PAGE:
Firms should inform trainees whether they will be kept on at the end of their training at least two months before its end, the Law Society has said.
The Society has issued the new guidance in response to concerns from the Junior Lawyers Division that trainees were being kept hanging by firms.
The guidance states that, as part of good practice, employers of trainee solicitors should:
- no later than 12 weeks prior to a trainee solicitor’s expected admission date, inform the individual of a time at which they can expect to receive their employer’s decision;
- no later than eight weeks prior to a trainee solicitor’s expected admission date, inform the individual of their decision; and
- in the event that an employer is unable to provide the information set out in the first two bullet points within the recommended timeframe, the employer should inform the trainee that they are unable to do so and, where possible, provide reasonable information as to why it is not possible at that time.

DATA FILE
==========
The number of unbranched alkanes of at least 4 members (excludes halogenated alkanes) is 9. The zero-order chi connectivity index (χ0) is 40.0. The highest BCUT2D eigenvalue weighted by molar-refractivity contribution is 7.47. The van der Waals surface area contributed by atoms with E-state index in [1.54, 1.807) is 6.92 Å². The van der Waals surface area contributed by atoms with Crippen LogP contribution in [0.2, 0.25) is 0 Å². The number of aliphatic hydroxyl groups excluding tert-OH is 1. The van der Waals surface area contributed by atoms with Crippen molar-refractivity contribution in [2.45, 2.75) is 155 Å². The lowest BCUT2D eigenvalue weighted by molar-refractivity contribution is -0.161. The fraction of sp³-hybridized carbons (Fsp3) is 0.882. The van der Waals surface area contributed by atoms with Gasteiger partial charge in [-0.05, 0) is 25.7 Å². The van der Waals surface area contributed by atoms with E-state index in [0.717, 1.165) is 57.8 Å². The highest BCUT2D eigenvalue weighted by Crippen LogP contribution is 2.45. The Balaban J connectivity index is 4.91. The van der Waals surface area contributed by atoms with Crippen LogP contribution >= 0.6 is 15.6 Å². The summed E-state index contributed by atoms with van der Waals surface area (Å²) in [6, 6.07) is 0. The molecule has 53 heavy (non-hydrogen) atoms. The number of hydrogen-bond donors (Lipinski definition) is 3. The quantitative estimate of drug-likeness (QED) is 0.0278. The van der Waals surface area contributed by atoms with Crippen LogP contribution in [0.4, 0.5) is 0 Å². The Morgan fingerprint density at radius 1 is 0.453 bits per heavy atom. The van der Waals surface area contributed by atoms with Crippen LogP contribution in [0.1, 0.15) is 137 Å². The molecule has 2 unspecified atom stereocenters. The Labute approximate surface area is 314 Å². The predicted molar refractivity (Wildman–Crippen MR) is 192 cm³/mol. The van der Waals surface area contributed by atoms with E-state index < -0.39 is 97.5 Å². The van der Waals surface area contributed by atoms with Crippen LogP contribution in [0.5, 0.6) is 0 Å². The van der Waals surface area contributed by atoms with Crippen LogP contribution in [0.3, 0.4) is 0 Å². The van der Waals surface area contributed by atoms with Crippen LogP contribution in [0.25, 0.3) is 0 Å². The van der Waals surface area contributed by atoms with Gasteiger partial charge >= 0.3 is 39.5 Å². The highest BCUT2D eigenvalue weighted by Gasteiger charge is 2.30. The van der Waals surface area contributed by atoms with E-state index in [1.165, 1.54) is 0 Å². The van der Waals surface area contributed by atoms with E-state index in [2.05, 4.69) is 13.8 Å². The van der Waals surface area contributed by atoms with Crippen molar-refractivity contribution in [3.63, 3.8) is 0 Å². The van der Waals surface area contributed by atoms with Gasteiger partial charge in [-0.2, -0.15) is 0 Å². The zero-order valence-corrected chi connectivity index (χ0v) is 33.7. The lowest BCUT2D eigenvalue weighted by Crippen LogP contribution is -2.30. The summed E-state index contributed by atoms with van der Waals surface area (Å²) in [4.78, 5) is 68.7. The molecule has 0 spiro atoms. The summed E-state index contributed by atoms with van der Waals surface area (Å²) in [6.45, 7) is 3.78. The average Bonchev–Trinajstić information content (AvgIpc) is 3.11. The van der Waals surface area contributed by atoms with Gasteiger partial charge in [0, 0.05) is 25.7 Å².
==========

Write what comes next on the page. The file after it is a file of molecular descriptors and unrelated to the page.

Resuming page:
Law firms’ retention processes differ wildly, with some requiring job interviews and tests as part of the qualification process, while others have a much more informal approach amounting to little more than a tap on the shoulder.
Some firms also take much longer than others to sort trainee qualification out each year. Last year, Burges Salmon had offered all of its 28 autumn-qualifying trainees jobs by April, while Baker & McKenzie only got round to announcing its final result at the end of September – though trainees themselves can delay the process by prevaricating on whether to accept job offers or not.